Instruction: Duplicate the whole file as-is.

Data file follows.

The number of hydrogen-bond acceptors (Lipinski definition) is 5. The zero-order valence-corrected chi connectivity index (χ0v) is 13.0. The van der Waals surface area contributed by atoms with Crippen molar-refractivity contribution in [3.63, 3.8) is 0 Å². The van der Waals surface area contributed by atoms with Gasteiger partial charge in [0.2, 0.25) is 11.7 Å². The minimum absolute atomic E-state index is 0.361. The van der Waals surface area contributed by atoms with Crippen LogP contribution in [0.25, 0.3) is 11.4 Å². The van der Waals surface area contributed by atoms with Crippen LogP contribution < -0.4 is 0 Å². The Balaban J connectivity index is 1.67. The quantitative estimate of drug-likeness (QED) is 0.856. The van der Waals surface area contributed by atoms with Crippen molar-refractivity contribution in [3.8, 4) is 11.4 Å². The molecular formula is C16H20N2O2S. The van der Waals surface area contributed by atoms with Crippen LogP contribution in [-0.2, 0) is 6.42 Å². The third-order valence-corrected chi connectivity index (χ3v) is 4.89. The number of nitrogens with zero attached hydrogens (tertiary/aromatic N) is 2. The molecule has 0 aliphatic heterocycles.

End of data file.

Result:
The number of hydrogen-bond acceptors (Lipinski definition) is 5. The zero-order valence-corrected chi connectivity index (χ0v) is 13.0. The van der Waals surface area contributed by atoms with Crippen molar-refractivity contribution in [3.63, 3.8) is 0 Å². The van der Waals surface area contributed by atoms with Gasteiger partial charge in [0.2, 0.25) is 11.7 Å². The minimum absolute atomic E-state index is 0.361. The van der Waals surface area contributed by atoms with Crippen LogP contribution in [0.25, 0.3) is 11.4 Å². The van der Waals surface area contributed by atoms with Crippen LogP contribution < -0.4 is 0 Å². The Balaban J connectivity index is 1.67. The quantitative estimate of drug-likeness (QED) is 0.856. The van der Waals surface area contributed by atoms with Crippen molar-refractivity contribution in [3.8, 4) is 11.4 Å². The molecular formula is C16H20N2O2S. The van der Waals surface area contributed by atoms with Crippen LogP contribution in [-0.2, 0) is 6.42 Å². The third-order valence-corrected chi connectivity index (χ3v) is 4.89. The number of nitrogens with zero attached hydrogens (tertiary/aromatic N) is 2. The molecule has 0 aliphatic heterocycles.